Sometimes contracts can be specified (and even verified) more easily when they are organized according to different cases of input – and Slang Contracts provides a special notation to support that. Reference intuition for breaking proofs into cases from the math world.

The following example illustrates a variant of the `absValue` method/contract above that uses Slang’s contract cases::

``````  def absValueCases(y: Z): Z = {
Contract(
Modifies(),
// case for negative input
Case("Negative",          // optional string label
Requires(y < 0),     // condition on input for this case to apply
Ensures(Res == -y)   // post-condition for this case
),
// case for non-negative input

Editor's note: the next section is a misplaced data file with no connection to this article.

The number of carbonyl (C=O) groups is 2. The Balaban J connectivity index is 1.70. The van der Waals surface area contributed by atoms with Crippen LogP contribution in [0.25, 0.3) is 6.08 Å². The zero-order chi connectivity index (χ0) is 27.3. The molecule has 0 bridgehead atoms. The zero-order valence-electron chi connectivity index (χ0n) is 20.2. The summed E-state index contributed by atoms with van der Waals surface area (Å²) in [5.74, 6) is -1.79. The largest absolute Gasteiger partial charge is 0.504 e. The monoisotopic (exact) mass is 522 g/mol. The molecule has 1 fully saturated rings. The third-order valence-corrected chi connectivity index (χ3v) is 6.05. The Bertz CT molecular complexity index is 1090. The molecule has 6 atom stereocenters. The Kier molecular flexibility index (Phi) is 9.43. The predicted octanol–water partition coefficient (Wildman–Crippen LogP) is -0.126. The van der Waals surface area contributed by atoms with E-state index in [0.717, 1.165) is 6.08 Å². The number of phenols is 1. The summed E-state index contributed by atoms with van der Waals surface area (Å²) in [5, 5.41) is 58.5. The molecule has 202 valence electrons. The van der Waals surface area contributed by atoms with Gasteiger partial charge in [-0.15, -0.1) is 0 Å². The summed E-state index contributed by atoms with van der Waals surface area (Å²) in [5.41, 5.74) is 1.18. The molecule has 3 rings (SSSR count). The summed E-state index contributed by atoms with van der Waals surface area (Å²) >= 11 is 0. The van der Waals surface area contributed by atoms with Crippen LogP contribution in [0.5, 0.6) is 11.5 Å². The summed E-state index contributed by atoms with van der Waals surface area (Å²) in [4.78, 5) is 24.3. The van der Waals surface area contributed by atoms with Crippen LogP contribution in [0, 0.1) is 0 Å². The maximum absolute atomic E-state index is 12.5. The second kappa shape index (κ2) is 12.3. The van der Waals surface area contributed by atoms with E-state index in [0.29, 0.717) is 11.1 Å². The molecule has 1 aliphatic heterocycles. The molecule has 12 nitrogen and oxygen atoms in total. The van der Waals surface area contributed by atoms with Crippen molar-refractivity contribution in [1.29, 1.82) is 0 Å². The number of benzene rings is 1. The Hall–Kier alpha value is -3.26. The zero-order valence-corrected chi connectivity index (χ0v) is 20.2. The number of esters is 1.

Case("Non-negative",      // optional string label
Requires(y >= 0),       // condition on input for this case to apply
Ensures(Res == y))      // post-condition for this case
)

var ans: Z = 0
if (x < 0) {
ans = -y
} else {
ans = y
}
return ans
}
``````

There must be a single `Modifies` clause for contract cases (or the clause can be omitted when no non-local is modified) because Logika does not support a notion of conditional modification (this makes the rest of the verification framework more challenging).

One or more

Note

[Robby is “one or more correct”?]

`Case` clauses are used, where each `Case` typically includes both a `Requires` stating some condition on the input (the case pre-condition) and an `Ensures` clause indicating the properties (the case post-condition) that must hold in the post-state when the case pre-condition is true.

Note

Address the following: overlapping requires, non-exhaustive requires, ordering of cases (e.g., when overlapping), omitting requires, omitting ensures.